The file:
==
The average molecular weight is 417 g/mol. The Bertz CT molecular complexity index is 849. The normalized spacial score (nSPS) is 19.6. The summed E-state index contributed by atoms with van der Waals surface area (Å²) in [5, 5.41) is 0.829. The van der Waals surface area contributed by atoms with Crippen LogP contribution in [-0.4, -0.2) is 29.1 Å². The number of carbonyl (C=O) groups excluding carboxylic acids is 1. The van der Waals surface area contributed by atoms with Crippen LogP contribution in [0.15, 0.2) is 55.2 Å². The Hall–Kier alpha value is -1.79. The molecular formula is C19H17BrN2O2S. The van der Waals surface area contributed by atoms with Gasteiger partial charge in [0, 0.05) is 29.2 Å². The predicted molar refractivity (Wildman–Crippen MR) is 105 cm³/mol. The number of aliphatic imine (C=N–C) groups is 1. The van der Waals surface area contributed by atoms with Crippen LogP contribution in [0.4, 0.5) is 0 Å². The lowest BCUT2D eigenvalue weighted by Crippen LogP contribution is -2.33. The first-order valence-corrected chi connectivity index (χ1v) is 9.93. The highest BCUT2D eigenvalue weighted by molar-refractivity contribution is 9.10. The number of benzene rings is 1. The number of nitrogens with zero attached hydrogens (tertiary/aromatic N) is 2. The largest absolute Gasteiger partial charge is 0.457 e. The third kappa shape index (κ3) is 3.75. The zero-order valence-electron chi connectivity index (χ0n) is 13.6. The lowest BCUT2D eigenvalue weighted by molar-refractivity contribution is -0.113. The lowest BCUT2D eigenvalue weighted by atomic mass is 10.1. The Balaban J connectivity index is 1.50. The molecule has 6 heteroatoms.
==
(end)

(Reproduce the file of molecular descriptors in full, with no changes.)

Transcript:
The average molecular weight is 417 g/mol. The Bertz CT molecular complexity index is 849. The normalized spacial score (nSPS) is 19.6. The summed E-state index contributed by atoms with van der Waals surface area (Å²) in [5, 5.41) is 0.829. The van der Waals surface area contributed by atoms with Crippen LogP contribution in [-0.4, -0.2) is 29.1 Å². The number of carbonyl (C=O) groups excluding carboxylic acids is 1. The van der Waals surface area contributed by atoms with Crippen LogP contribution in [0.15, 0.2) is 55.2 Å². The Hall–Kier alpha value is -1.79. The molecular formula is C19H17BrN2O2S. The van der Waals surface area contributed by atoms with Gasteiger partial charge in [0, 0.05) is 29.2 Å². The predicted molar refractivity (Wildman–Crippen MR) is 105 cm³/mol. The number of aliphatic imine (C=N–C) groups is 1. The van der Waals surface area contributed by atoms with Crippen LogP contribution in [0.4, 0.5) is 0 Å². The lowest BCUT2D eigenvalue weighted by Crippen LogP contribution is -2.33. The first-order valence-corrected chi connectivity index (χ1v) is 9.93. The highest BCUT2D eigenvalue weighted by molar-refractivity contribution is 9.10. The number of benzene rings is 1. The number of nitrogens with zero attached hydrogens (tertiary/aromatic N) is 2. The largest absolute Gasteiger partial charge is 0.457 e. The third kappa shape index (κ3) is 3.75. The zero-order valence-electron chi connectivity index (χ0n) is 13.6. The lowest BCUT2D eigenvalue weighted by molar-refractivity contribution is -0.113. The lowest BCUT2D eigenvalue weighted by atomic mass is 10.1. The Balaban J connectivity index is 1.50. The molecule has 6 heteroatoms.